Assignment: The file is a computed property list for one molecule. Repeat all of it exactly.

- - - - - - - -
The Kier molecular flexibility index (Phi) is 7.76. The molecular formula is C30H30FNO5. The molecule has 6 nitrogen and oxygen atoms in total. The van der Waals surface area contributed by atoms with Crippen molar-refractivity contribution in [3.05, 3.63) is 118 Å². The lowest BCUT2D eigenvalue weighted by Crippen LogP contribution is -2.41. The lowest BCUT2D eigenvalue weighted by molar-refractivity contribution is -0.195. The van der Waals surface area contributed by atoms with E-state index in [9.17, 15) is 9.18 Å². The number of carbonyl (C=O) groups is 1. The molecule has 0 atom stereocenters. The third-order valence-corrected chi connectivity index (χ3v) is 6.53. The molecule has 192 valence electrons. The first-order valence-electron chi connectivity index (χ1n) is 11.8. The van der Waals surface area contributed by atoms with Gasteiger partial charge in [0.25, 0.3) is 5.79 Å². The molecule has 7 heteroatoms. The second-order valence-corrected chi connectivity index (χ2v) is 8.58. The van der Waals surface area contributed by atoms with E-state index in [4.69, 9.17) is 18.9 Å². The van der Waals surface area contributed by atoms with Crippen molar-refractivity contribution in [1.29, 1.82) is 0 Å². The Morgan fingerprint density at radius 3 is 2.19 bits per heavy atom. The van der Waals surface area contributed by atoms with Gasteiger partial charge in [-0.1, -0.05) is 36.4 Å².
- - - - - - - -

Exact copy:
The Kier molecular flexibility index (Phi) is 7.76. The molecular formula is C30H30FNO5. The molecule has 6 nitrogen and oxygen atoms in total. The van der Waals surface area contributed by atoms with Crippen molar-refractivity contribution in [3.05, 3.63) is 118 Å². The lowest BCUT2D eigenvalue weighted by Crippen LogP contribution is -2.41. The lowest BCUT2D eigenvalue weighted by molar-refractivity contribution is -0.195. The van der Waals surface area contributed by atoms with E-state index in [9.17, 15) is 9.18 Å². The number of carbonyl (C=O) groups is 1. The molecule has 0 atom stereocenters. The third-order valence-corrected chi connectivity index (χ3v) is 6.53. The molecule has 192 valence electrons. The first-order valence-electron chi connectivity index (χ1n) is 11.8. The van der Waals surface area contributed by atoms with Gasteiger partial charge in [0.25, 0.3) is 5.79 Å². The molecule has 7 heteroatoms. The second-order valence-corrected chi connectivity index (χ2v) is 8.58. The van der Waals surface area contributed by atoms with E-state index in [4.69, 9.17) is 18.9 Å². The van der Waals surface area contributed by atoms with Crippen molar-refractivity contribution in [1.29, 1.82) is 0 Å². The Morgan fingerprint density at radius 3 is 2.19 bits per heavy atom. The van der Waals surface area contributed by atoms with Gasteiger partial charge in [-0.1, -0.05) is 36.4 Å².